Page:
Bull or Bear? | April 2018
BULL OR BEAR?
“A move up should be a move up.”
If you have had several quick job moves recently you need to have a credible explanation. Be candid and upfront, acknowledge that the changes have been quicker than desired and be prepared to explain what happened. You may be able to point to disruption in your industry, as is common these days for many industries, as the prime reason.
Notably, if you are in a private equity situation a relatively quick exit is not uncommon. As of 2015, the latest information available, data provider Prequin calculated that the average time private equity firms hold an investment has declined to 5.5 years from 5.9 years in 2014. And the penetration of private equity firms is growing. In 2013 Bain estimated that private firms in the United States controlled 23% of midsized companies (defined as having an enterprise value of $100-500 million) and 11% of large size companies (those with enterprise values above $500 million), up roughly five-fold in total from 2000.
A major reason for shorter hold times for Private Equity firms is that institutional limited partners such as pension managers, endowment investment officers, and wealth advisors for high net worth individuals or families are pushing private equity general partners for higher internal rates of return, thus signaling better performance, and longer hold periods tend to erode this key measure. So, if you’re employed by a private equity controlled firm, your tenure is pretty short compared to pre-private equity historical norms.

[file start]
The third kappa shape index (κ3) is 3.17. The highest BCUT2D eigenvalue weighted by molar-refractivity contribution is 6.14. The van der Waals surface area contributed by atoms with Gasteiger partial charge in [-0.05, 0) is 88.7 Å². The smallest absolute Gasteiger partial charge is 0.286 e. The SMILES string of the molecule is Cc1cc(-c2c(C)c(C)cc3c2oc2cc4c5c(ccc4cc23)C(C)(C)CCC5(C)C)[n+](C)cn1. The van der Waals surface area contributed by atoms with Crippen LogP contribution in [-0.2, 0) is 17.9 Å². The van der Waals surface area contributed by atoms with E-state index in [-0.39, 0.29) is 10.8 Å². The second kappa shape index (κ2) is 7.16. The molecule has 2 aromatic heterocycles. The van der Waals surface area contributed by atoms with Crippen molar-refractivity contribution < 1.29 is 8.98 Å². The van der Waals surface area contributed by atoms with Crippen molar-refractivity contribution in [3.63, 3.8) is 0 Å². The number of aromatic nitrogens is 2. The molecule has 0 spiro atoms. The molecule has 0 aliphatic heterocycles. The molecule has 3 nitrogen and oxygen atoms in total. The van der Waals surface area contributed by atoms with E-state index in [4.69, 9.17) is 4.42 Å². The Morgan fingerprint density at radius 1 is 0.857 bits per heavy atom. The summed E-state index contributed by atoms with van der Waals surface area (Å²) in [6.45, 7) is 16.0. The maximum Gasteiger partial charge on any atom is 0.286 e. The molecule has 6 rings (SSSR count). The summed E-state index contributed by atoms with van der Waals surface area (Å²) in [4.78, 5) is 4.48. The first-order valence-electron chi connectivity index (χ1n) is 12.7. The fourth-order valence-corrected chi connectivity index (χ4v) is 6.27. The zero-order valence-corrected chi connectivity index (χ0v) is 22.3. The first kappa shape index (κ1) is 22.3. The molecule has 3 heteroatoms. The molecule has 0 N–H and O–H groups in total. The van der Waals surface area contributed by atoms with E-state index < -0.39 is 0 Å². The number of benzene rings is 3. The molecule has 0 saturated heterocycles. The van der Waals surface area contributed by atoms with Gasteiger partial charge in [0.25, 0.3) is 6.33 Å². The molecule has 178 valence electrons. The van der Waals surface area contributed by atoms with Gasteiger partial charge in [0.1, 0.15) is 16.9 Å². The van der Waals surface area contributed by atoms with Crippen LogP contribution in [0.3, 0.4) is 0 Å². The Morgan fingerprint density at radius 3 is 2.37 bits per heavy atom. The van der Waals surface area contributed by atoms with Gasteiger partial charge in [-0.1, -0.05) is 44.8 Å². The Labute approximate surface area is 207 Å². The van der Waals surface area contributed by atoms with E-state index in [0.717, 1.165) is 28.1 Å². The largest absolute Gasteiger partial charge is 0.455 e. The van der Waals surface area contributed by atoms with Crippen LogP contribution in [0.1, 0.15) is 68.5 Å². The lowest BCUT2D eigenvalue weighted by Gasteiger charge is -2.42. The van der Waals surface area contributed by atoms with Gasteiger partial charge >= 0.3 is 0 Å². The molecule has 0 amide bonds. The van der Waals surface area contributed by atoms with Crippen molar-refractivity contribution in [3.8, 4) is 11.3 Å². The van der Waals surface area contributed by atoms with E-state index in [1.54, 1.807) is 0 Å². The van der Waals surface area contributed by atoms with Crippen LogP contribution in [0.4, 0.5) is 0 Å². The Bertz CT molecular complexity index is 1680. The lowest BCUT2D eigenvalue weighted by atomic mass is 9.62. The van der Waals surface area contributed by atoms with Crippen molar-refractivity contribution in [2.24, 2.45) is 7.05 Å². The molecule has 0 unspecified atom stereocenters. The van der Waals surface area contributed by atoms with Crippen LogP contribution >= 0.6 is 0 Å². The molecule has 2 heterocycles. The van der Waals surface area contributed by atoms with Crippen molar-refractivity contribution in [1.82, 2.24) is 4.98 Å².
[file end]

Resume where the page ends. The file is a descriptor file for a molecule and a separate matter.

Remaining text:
Relatedly, a 2017 study of C-Suite tenure done by the Korn Ferry institute shows that the average tenure for a C-Suite executive is 5.3 years with CEOs being the longest tenured and CIOs and CMOs being the shortest, though the numbers vary depending on age and industry.
The key takeaway for executives appears to be straightforward. If you have stayed in your last few roles for five years or more you do not need to be defensive about your work tenure history. On the other hand, you need to carefully craft your rationale for quicker departures, especially if they happened consecutively, to convince a hiring organization or executive recruiter that you should be the preferred candidate for your next role.
Fast upward leaps may not secure long-term success. Given the rapid state of change and innovation throughout industries and functions, a more balanced ascent that includes a mixture of lateral and upward movement will pay off. A strong ‘generalist’ view of the business, including knowledge of finance, sales, operations, and marketing, and how to communicate with and manage people, is increasingly becoming the determining factor in making it to the top executive ranks.
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